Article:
Actors have to do a lot to make ends meet before their big break. Before landing her role on Game of Thrones, Clarke worked as a server, a bartender, a call center agent, and a licensed real estate agent.

11. She had other jobs in mind.

Everyone tells actors to have a backup plan and Clarke was no different. If acting hadn't worked out, she thinks she would have been a singer, an architect, or a graphic designer. 

12. She was bullied for her eyebrows as a child.

They may be one of her defining features now, but wasn't always a fan of her eyebrows—especially as she was teased about them as a kid. Fortunately, her mother knew better. "My mom had rules when I was younger: 'Don't do drugs, don't have sex, and don't touch your eyebrows,' she'd say," Clarke told Cosmopolitan. "And I didn't and I'm so grateful for that advice."

21 Fun Facts About Elf

Warner Home Video
Warner Home Video

Everyone knows the best way to spread Christmas cheer is singing loud for all to hear! But the second best way is to enjoy Elf. Revel in the giddy glow of this modern holiday classic with a slew of secrets from behind the scenes.

1. Jim Carrey was initially eyed to play Buddy the elf.

When David Berenbaum's spec script first emerged in 1993, Carrey was pre-Ace Ventura: Pet Detective and attached to front the Christmas film. However, it took another 10 years to get the project in motion, at which time Saturday Night Live star Will Ferrell was signed to star. Carrey would go on to headline his own Christmas offerings—the live-action How The Grinch Stole Christmas and the CGI animated A Christmas Carol.

2. Will Ferrell worked as a mall Santa.


Warner Bros.

And his A Night at the Roxbury co-star Chris Kattan was his elf. This was back when the pair were pre-Saturday Night Live, and part of the comedy troupe The Groundlings. Ferrell recollected to Spliced Wire, "I have some experience playing Santa Claus … Chris Kattan was my elf at this outdoor mall in Pasadena for five weeks, passing out candy canes. It was hilarious because little kids could care less about the elf. They just come right to Santa Claus. So by the second weekend, Kattan had dropped the whole affectation he was doing and was like (Ferrell makes a face of bitter boredom), 'Santa's over there, kid.'"

3. Director Jon Favreau favored practical effects.

Inspired by the Christmas specials he grew up with, Favreau explained in the film's commentary track that he employed “old techniques” instead of CGI whenever possible. This included stop-motion animation, and using forced perspective to make Buddy look like a giant among his elf peers. For North Pole scenes, two sets were built—one larger scale for the actors playing elves, the other smaller to make Buddy and Santa look big. These elements where then carefully overlaid in camera, using lighting to blend the seams.

4. Snow was often computer-generated.


Warner Home Video

Some effects just couldn't be practical. These included the snowflakes that drift over the opening credits, and many of the snowballs in Buddy's pivotal fight scene. It's probably not much of a shocker that much of these were added in post, considering Buddy's perfect aim. But to further underscore the drama that is a snowball fight in frosty New York, Favreau asked composer John Debney to give this section a Western vibe that would recall The Magnificent Seven.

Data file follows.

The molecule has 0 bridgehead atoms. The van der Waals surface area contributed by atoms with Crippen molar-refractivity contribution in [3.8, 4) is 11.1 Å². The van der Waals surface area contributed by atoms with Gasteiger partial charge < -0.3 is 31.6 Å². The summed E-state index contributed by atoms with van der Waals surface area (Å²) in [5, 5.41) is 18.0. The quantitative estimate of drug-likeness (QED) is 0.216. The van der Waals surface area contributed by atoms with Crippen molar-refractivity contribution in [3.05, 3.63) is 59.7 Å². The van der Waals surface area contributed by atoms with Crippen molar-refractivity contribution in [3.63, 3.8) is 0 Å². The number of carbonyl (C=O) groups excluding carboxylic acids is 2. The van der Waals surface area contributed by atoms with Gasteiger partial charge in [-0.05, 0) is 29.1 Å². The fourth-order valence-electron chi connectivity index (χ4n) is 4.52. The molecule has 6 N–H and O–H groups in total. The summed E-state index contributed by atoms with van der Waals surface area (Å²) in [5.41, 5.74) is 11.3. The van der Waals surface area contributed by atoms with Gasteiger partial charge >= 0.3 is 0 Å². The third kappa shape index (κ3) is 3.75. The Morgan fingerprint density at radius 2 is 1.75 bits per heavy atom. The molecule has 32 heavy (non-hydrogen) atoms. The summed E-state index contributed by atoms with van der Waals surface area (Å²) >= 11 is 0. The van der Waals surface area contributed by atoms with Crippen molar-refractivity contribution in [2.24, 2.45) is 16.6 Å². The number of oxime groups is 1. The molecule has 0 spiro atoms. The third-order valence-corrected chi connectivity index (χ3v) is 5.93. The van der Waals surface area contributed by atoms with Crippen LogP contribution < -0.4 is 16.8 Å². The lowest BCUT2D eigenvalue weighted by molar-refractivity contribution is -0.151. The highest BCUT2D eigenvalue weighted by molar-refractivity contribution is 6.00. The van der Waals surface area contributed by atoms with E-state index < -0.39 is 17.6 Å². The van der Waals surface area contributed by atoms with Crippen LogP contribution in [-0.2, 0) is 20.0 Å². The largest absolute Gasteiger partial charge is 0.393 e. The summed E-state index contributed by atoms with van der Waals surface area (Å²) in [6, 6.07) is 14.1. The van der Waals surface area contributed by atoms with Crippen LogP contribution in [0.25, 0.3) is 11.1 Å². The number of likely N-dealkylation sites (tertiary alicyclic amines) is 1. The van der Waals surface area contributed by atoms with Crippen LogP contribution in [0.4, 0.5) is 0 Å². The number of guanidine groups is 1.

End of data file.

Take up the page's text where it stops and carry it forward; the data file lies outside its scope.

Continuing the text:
5. Elf's production design was heavily influenced by Rudolph The Red-Nosed Reindeer.

The classic stop-motion Christmas special from 1964 gave a memorable presentation of Santa's winter wonderland to which Favreau wanted to pay tribute. The elves' costumes in Elf were inspired by those worn by Hermey and his peers in the animated film. And Elf's workshops were modeled after the Rankin/Bass designs, as were the stop-motion animals of the area. The production did secure permission for these allusions, and was even granted the privilege of using the company's signature snowman.

6. There's a Christmas Story cameo.

Peter Billingsley, who memorably played the Red Ryder-wanting Ralphie in the 1983 holiday classic, popped in to play Ming the elf. It's an uncredited role, but between the glasses and those bright baby blue eyes, Billingsley stands out as an A Christmas Story Easter egg. This marks just one of many Billingsley and Favreau's collaborations. Billingsley has been a producer on several of Favreau's film and television projects.

7. Jon Favreau played multiple parts in Elf.

Jon Favreau directs Will Ferrell in 'Elf' (2003)
Alan Markfield, New Line Productions

As a writer/director/actor, Favreau has often appeared in his own films. He fronted Made with friend Vince Vaughn, and later found a sweet supporting role for himself in Iron Man. You may have picked him out as the doctor in Elf, but on the DVD commentary, Favreau revealed he also tapped in to his inner narwhal and provided the voices for some of the stop-animation critters who see Buddy off from the North Pole. He also voiced the rabid raccoon Buddy encounters.

8. Baby buddy was fired.

To play the bubbly baby version of the titular elf, Favreau had initially cast twin boys whose blonde curly hair made them great little doubles for the mop-topped Ferrell. However, the production ran into a problem when the boys couldn't perform. Instead of smiling and crawling as needed, they cried relentlessly. To replace them, brunette triplet girls were brought in, who were far perkier and more playful, and thereby ready for their close-ups.

9. Buddy was bullied in an early version.

In first drafts of Berenbaum's Elf script, Buddy's decision to seek out his dad was in part because he was being hassled by the actual elves for being different. Favreau pushed to take out this element. He preferred to keep the North Pole characters warm, even when Buddy bugs them. In the DVD commentary, Favreau offers, “It explained why Buddy was doing all these good things in New York if he grew up in a world where everybody was so sweet even when he’s obviously screwing everything up and doesn’t fit in at all.”